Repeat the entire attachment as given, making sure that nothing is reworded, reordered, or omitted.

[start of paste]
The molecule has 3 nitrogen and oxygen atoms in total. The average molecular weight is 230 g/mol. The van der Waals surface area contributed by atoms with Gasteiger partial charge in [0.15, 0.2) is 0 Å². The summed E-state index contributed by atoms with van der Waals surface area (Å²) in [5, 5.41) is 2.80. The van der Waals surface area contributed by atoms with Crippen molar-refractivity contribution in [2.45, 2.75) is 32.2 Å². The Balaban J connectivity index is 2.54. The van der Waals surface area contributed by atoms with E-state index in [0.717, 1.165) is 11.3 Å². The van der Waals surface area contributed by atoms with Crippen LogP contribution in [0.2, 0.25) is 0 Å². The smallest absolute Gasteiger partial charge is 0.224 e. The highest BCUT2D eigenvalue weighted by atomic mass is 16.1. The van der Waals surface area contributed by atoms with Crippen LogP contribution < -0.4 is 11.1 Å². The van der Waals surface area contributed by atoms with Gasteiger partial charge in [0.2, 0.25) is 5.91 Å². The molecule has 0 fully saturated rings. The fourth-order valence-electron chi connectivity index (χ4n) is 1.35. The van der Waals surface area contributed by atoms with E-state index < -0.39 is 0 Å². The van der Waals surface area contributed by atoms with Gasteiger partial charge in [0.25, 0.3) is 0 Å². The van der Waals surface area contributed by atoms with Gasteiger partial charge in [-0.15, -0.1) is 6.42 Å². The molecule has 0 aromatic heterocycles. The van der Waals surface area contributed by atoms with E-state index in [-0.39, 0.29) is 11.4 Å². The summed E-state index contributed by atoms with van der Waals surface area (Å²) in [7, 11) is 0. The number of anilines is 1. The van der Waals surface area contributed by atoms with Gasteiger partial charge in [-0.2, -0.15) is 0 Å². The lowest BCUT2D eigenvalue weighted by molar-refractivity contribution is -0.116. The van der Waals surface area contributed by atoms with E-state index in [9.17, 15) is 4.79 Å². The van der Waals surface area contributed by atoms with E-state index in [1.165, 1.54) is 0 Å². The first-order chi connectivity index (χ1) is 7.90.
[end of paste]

The molecule has 3 nitrogen and oxygen atoms in total. The average molecular weight is 230 g/mol. The van der Waals surface area contributed by atoms with Gasteiger partial charge in [0.15, 0.2) is 0 Å². The summed E-state index contributed by atoms with van der Waals surface area (Å²) in [5, 5.41) is 2.80. The van der Waals surface area contributed by atoms with Crippen molar-refractivity contribution in [2.45, 2.75) is 32.2 Å². The Balaban J connectivity index is 2.54. The van der Waals surface area contributed by atoms with E-state index in [0.717, 1.165) is 11.3 Å². The van der Waals surface area contributed by atoms with Crippen LogP contribution in [0.2, 0.25) is 0 Å². The smallest absolute Gasteiger partial charge is 0.224 e. The highest BCUT2D eigenvalue weighted by atomic mass is 16.1. The van der Waals surface area contributed by atoms with Crippen LogP contribution < -0.4 is 11.1 Å². The van der Waals surface area contributed by atoms with Gasteiger partial charge in [0.2, 0.25) is 5.91 Å². The molecule has 0 fully saturated rings. The fourth-order valence-electron chi connectivity index (χ4n) is 1.35. The van der Waals surface area contributed by atoms with E-state index < -0.39 is 0 Å². The van der Waals surface area contributed by atoms with Gasteiger partial charge in [0.25, 0.3) is 0 Å². The van der Waals surface area contributed by atoms with Gasteiger partial charge in [-0.15, -0.1) is 6.42 Å². The molecule has 0 aromatic heterocycles. The van der Waals surface area contributed by atoms with E-state index in [-0.39, 0.29) is 11.4 Å². The summed E-state index contributed by atoms with van der Waals surface area (Å²) in [7, 11) is 0. The number of anilines is 1. The van der Waals surface area contributed by atoms with Gasteiger partial charge in [-0.2, -0.15) is 0 Å². The lowest BCUT2D eigenvalue weighted by molar-refractivity contribution is -0.116. The van der Waals surface area contributed by atoms with E-state index in [9.17, 15) is 4.79 Å². The van der Waals surface area contributed by atoms with E-state index in [1.165, 1.54) is 0 Å². The first-order chi connectivity index (χ1) is 7.90.